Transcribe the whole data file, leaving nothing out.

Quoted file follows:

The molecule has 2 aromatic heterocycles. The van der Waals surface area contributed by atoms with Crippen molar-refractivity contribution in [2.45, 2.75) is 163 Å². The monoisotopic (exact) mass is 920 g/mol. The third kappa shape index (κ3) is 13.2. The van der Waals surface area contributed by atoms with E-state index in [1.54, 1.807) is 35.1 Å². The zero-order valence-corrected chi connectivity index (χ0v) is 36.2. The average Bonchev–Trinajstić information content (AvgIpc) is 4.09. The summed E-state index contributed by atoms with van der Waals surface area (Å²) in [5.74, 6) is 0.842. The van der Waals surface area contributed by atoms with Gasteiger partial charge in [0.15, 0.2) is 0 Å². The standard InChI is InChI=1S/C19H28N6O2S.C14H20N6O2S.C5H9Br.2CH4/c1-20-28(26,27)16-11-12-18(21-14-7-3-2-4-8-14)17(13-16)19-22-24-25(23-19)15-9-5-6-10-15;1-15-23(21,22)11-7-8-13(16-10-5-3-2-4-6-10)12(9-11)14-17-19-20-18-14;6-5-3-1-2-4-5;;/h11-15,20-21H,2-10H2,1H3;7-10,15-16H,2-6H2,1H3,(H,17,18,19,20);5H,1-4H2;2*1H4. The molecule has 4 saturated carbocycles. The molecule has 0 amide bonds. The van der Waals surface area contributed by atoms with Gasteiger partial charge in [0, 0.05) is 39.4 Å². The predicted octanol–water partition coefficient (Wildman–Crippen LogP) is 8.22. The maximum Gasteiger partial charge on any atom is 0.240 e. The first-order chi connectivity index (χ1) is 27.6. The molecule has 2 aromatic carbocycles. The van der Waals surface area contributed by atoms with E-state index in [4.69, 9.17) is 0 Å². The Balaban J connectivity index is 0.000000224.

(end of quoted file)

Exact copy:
The molecule has 2 aromatic heterocycles. The van der Waals surface area contributed by atoms with Crippen molar-refractivity contribution in [2.45, 2.75) is 163 Å². The monoisotopic (exact) mass is 920 g/mol. The third kappa shape index (κ3) is 13.2. The van der Waals surface area contributed by atoms with E-state index in [1.54, 1.807) is 35.1 Å². The zero-order valence-corrected chi connectivity index (χ0v) is 36.2. The average Bonchev–Trinajstić information content (AvgIpc) is 4.09. The summed E-state index contributed by atoms with van der Waals surface area (Å²) in [5.74, 6) is 0.842. The van der Waals surface area contributed by atoms with Gasteiger partial charge in [0.15, 0.2) is 0 Å². The standard InChI is InChI=1S/C19H28N6O2S.C14H20N6O2S.C5H9Br.2CH4/c1-20-28(26,27)16-11-12-18(21-14-7-3-2-4-8-14)17(13-16)19-22-24-25(23-19)15-9-5-6-10-15;1-15-23(21,22)11-7-8-13(16-10-5-3-2-4-6-10)12(9-11)14-17-19-20-18-14;6-5-3-1-2-4-5;;/h11-15,20-21H,2-10H2,1H3;7-10,15-16H,2-6H2,1H3,(H,17,18,19,20);5H,1-4H2;2*1H4. The molecule has 4 saturated carbocycles. The molecule has 0 amide bonds. The van der Waals surface area contributed by atoms with Gasteiger partial charge in [0, 0.05) is 39.4 Å². The predicted octanol–water partition coefficient (Wildman–Crippen LogP) is 8.22. The maximum Gasteiger partial charge on any atom is 0.240 e. The first-order chi connectivity index (χ1) is 27.6. The molecule has 2 aromatic carbocycles. The van der Waals surface area contributed by atoms with E-state index in [4.69, 9.17) is 0 Å². The Balaban J connectivity index is 0.000000224.